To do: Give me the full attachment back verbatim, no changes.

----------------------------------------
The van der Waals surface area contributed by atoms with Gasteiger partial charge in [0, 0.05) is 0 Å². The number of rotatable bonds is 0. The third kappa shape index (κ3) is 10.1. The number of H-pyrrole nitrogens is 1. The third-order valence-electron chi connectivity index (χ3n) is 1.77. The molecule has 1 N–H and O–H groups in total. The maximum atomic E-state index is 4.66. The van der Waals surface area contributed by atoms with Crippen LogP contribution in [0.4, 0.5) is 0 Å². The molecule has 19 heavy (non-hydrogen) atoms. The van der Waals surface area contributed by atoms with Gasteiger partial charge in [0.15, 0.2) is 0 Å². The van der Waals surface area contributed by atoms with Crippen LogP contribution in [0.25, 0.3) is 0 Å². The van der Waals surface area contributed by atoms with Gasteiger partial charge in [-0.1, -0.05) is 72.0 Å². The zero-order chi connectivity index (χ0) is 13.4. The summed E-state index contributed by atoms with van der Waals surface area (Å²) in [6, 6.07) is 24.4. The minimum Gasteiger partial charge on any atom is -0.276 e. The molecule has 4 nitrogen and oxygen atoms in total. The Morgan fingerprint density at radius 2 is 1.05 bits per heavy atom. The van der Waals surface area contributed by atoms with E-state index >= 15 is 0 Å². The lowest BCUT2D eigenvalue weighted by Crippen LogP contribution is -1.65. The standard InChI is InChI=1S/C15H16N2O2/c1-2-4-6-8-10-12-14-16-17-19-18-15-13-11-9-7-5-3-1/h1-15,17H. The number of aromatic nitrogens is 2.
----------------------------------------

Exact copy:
The van der Waals surface area contributed by atoms with Gasteiger partial charge in [0, 0.05) is 0 Å². The number of rotatable bonds is 0. The third kappa shape index (κ3) is 10.1. The number of H-pyrrole nitrogens is 1. The third-order valence-electron chi connectivity index (χ3n) is 1.77. The molecule has 1 N–H and O–H groups in total. The maximum atomic E-state index is 4.66. The van der Waals surface area contributed by atoms with Crippen LogP contribution in [0.4, 0.5) is 0 Å². The molecule has 19 heavy (non-hydrogen) atoms. The van der Waals surface area contributed by atoms with Gasteiger partial charge in [0.15, 0.2) is 0 Å². The van der Waals surface area contributed by atoms with Crippen LogP contribution in [0.25, 0.3) is 0 Å². The van der Waals surface area contributed by atoms with Gasteiger partial charge in [-0.1, -0.05) is 72.0 Å². The zero-order chi connectivity index (χ0) is 13.4. The summed E-state index contributed by atoms with van der Waals surface area (Å²) in [6, 6.07) is 24.4. The minimum Gasteiger partial charge on any atom is -0.276 e. The molecule has 4 nitrogen and oxygen atoms in total. The Morgan fingerprint density at radius 2 is 1.05 bits per heavy atom. The van der Waals surface area contributed by atoms with E-state index >= 15 is 0 Å². The lowest BCUT2D eigenvalue weighted by Crippen LogP contribution is -1.65. The standard InChI is InChI=1S/C15H16N2O2/c1-2-4-6-8-10-12-14-16-17-19-18-15-13-11-9-7-5-3-1/h1-15,17H. The number of aromatic nitrogens is 2.